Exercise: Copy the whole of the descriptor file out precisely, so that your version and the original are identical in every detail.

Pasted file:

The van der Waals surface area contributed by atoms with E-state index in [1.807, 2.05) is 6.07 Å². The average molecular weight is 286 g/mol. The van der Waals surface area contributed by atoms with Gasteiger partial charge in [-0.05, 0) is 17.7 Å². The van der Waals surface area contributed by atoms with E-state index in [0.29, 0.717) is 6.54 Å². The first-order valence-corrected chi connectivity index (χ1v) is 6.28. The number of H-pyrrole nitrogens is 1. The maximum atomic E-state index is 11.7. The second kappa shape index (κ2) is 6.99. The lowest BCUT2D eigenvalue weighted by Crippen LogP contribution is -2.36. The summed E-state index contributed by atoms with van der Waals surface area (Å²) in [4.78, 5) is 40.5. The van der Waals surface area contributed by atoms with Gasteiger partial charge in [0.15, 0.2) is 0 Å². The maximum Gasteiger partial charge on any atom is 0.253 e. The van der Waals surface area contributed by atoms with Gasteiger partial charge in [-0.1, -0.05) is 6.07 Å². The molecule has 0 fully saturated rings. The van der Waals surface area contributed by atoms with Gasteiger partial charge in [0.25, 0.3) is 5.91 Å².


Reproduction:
The van der Waals surface area contributed by atoms with E-state index in [1.807, 2.05) is 6.07 Å². The average molecular weight is 286 g/mol. The van der Waals surface area contributed by atoms with Gasteiger partial charge in [-0.05, 0) is 17.7 Å². The van der Waals surface area contributed by atoms with E-state index in [0.29, 0.717) is 6.54 Å². The first-order valence-corrected chi connectivity index (χ1v) is 6.28. The number of H-pyrrole nitrogens is 1. The maximum atomic E-state index is 11.7. The second kappa shape index (κ2) is 6.99. The lowest BCUT2D eigenvalue weighted by Crippen LogP contribution is -2.36. The summed E-state index contributed by atoms with van der Waals surface area (Å²) in [4.78, 5) is 40.5. The van der Waals surface area contributed by atoms with Gasteiger partial charge in [0.15, 0.2) is 0 Å². The maximum Gasteiger partial charge on any atom is 0.253 e. The van der Waals surface area contributed by atoms with Gasteiger partial charge in [-0.1, -0.05) is 6.07 Å². The molecule has 0 fully saturated rings. The van der Waals surface area contributed by atoms with Gasteiger partial charge in [0.25, 0.3) is 5.91 Å².